‘The Right Technology Fuels Dairy Expansion Sustainably’

July 5th, 2017


Category: Commentary, Dairy, Miscellaneous

(AgriLand) –  The expansion of the Irish dairy industry has been of considerable financial benefit to both family farms and the wider rural economy over the last three years, according to the Director of Teagasc.

Prof. Gerry Boyle was speaking at the Teagasc Moorepark dairy open day in Fermoy, Co. Cork, today, July 4. Further expansion will depend on the adoption of ‘Resilient Technologies‘.

This topic is the overall theme of the open day, which is currently hosting thousands of farmers from around the country and further afield.

Boyle said: “It’s now over two years since milk quotas were abolished and dairy farmers have made significant productivity gains in that period.

It shows how the technologies being applied at farm level, especially in relation to animal breeding and grassland management, are fuelling this expansion in a sustainable way.

Minister for Agriculture, Food and the Marine, Michael Creed, also spoke on the matter, stating: “Irish dairy farming is in a very positive position, but we must continue to focus on resilient technologies which allow us to maintain our competitive advantage in milk production.”

Elaborating, he said: “Our unique grass-based milk production, from family farms in Ireland, is a sustainable model. 2017 is designated as the ‘Year of Sustainable Grassland’ to celebrate this most important productive and sustainable source of livestock nutrition.

The benefits of growing and utilising grass to its optimum is well demonstrated by Teagasc here in Moorepark today.

Dr. Pat Dillon, Head of the Teagasc Animal and Grassland Research and Innovation Programme, commented, noting: “The sector is now facing a number of challenges, such as price volatility, a shortage in the availability of skilled labour, the requirement to increase sustainability and, of course, Brexit.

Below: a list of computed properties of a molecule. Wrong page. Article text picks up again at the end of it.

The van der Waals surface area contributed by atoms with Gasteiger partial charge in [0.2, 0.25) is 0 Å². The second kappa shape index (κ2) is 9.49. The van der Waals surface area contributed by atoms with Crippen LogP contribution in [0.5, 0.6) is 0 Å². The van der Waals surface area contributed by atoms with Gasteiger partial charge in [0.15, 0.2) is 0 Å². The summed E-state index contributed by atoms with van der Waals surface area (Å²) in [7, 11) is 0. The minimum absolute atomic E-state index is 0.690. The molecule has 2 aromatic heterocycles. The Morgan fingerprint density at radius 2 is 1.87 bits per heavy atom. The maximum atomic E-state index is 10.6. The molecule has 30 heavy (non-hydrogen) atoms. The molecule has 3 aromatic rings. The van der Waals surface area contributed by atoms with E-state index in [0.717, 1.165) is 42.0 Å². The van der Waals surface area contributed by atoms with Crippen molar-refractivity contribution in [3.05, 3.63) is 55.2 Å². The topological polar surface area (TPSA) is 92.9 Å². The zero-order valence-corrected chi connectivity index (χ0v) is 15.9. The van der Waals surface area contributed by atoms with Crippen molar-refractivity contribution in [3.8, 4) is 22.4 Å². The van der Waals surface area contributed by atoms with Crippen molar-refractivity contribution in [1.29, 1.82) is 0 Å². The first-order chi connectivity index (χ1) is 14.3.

“So it’s important that farmers adopt resilient technologies to insulate against these challenges.

“Additionally, the farm business must remain resilient in terms of debt level, where all investment decisions are based on a comprehensive business plan and budget.”

The Teagasc Moorepark open day forum is currently taking place this afternoon. Two panel discussions on key issues facing the Irish dairy industry over the next decade are underway.

The first scheduled discussion was titled: ‘Brexit and Irish Dairying’, involving a panel comprising: Michael Creed, Prof. Gerry Boyle (Teagasc), Kevin Lane (Ornua) and Prof. Colm McCarthy (UCD).

The next scheduled discussion was titled: ‘How attractive is a career in dairy farming?’, with a discussion panel including: Padraig Walshe (dairy farmer and former IFA president), Ann Moore (dairy farmer), Gillian O’Sullivan (dairy farmer), Billy Curtin (dairy farmer) and David Kerr (dairy farmer).

A new handbook, titled ‘Farm Infrastructure’, which was written by Teagasc with the support of Ulster Bank, also had its official launch at the event.

The book focuses on various key aspects – from economic, environmental, animal welfare and labour efficiency perspectives.



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